Many researchers are acquainted with Arc/Arg3.1 as a marker of neuronal activity in the brain. The gene is induced by synaptic activity, and its messenger RNA quickly localizes to active synapses. The induction of Arc/Arg3.1 is so uniform and robust that measuring increases in its mRNA and protein has become a standard method for tracking neuronal activity in brain tissue.

But even as more and more people became familiar with Arc/Arg3.1, none could say they knew the protein well. While the induction of Arc/Arg3.1 is required for the sustained synaptic changes that occur during learning and memory, and the RNA and protein are certainly in the right place to affect synapse function, the actual role of Arc/Arg3.1 remained obscure. That has changed with the simultaneous publication of four papers in the November 9 Neuron. The papers present an extensive analysis of the Arc/Arg3.1 protein function in mouse neurons and knockout animals to show that the protein regulates synaptic plasticity via its effects on AMPA receptor trafficking. Behavioral studies with Arc/Arg3.1 knockout mice link AMPA receptor changes to the consolidation of synaptic plasticity by showing that the protein is required for long-term memory formation.

While the results may not directly bear on memory loss in Alzheimer disease, they are of interest because of the prominent role of Arc in the formation of enduring memories. The Arc/Arg3.1 gene was identified independently in 1995 by two groups. Paul Worley at Johns Hopkins School of Medicine in Baltimore, Maryland, named it Arc, while Dietmar Kuhl of the Berlin Free University in Germany dubbed it Arg3.1. They each pulled the gene out of screens for immediate early genes induced by intensive neuronal stimulation, and showed that the Arc/Arg3.1 transcript rapidly localized to the activated dendrites. The new papers all involve either one or both of these researchers, with collaborators scattered all over Europe and the United States.

Changes in the levels of the AMPA glutamate receptor underlie synaptic plasticity, and the first paper shows data on how Arc/Arg3.1 modulates these receptors. Co-first authors Shoaib Chowdhury and Jason Shepherd of the Worley lab show that Arc/Arg3.1 regulates AMPA receptor trafficking by binding to two proteins (endophilin 3 and dynamin 2) that are involved in the endocytosis of membrane vesicles. They show that overexpression of Arc/Arg3.1 in cultured hippocampal neurons selectively increases AMPAR endocytosis, leading to a 50 percent decrease in cell surface expression of the receptor. Knocking out Arc/Arg3.1 reduces endocytosis and increases the surface expression of AMPA receptors.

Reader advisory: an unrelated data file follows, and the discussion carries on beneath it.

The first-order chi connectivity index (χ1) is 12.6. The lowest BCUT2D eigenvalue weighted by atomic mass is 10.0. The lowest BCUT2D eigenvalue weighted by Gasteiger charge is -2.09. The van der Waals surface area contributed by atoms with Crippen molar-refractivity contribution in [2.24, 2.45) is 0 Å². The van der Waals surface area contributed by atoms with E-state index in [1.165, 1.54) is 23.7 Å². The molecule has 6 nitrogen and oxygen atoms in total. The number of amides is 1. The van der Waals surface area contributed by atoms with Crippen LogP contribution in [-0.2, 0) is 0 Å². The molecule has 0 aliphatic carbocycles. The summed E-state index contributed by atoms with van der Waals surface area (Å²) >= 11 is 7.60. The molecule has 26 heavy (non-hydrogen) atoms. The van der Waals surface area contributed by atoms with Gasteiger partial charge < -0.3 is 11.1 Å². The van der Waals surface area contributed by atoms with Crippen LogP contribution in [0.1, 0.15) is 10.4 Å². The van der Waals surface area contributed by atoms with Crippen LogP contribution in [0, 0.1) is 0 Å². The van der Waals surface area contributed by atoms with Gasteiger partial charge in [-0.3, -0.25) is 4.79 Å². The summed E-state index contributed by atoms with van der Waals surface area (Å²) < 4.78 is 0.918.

The effects of Arc/Arg3.1 on AMPA receptor levels and synaptic transmission are detailed in additional papers by Shepherd and co-lead author Gavin Rumbaugh from the Worley lab, and by Emiliano Rial Verde, working with Hollis Cline at the Cold Spring Harbor Laboratory in New York. The experiments, which feature both Arc/Arg3.1 overexpression systems and knockout animals, all favor a role for the protein in the dynamic control of AMPA receptors during the homeostatic maintenance of synaptic strength.

The final installment of the story comes from the Kuhl lab, where the first authors Niels Plath and Ora Ohana present a behavioral and electrophysiological characterization of Arc/Arg3.1 knockout mice. The animals show defects in learning and memory, failing to form long-term spatial, taste, or fear memories. They have enhanced early-phase LTP, but impaired late-phase responses. Another recently published study also showed that Arc/Arg3.1 is required for processing visual experiences (Wang et al., 2006), and Plath and Ohana see evidence for defects in that realm as well.

In an accompanying mini-review (which is anything but mini), Anastassios Tzingounis and Roger Nicoll take on the task of summarizing and critiquing the mountain of data in the four papers. In their conclusion, they write, “The discovery of Arc/Arg3.1 a decade ago raised great promise of being able to link gene expression to synaptic plasticity and behavior. However, until now the most exciting finding involving Arc/Arg3.1 was based on its ability to identify recently activated neurons. The recent papers…go a long way toward filling in the gap between our knowledge of the expression of Arc/Arg3.1 and its postulated role in behavior.” Tzingounis and Nicoll call the data linking Arc/Arg3.1 to synaptic plasticity “compelling.”—Pat McCaffrey


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Paper Citations

  1. . In vivo two-photon imaging reveals a role of arc in enhancing orientation specificity in visual cortex. Cell. 2006 Jul 28;126(2):389-402. PubMed.

Further Reading

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Primary Papers

  1. . Arc/Arg3.1: linking gene expression to synaptic plasticity and memory. Neuron. 2006 Nov 9;52(3):403-7. PubMed.
  2. . Arc/Arg3.1 is essential for the consolidation of synaptic plasticity and memories. Neuron. 2006 Nov 9;52(3):437-44. PubMed.
  3. . Arc/Arg3.1 mediates homeostatic synaptic scaling of AMPA receptors. Neuron. 2006 Nov 9;52(3):475-84. PubMed.
  4. . Increased expression of the immediate-early gene arc/arg3.1 reduces AMPA receptor-mediated synaptic transmission. Neuron. 2006 Nov 9;52(3):461-74. PubMed.
  5. . Arc/Arg3.1 interacts with the endocytic machinery to regulate AMPA receptor trafficking. Neuron. 2006 Nov 9;52(3):445-59. PubMed.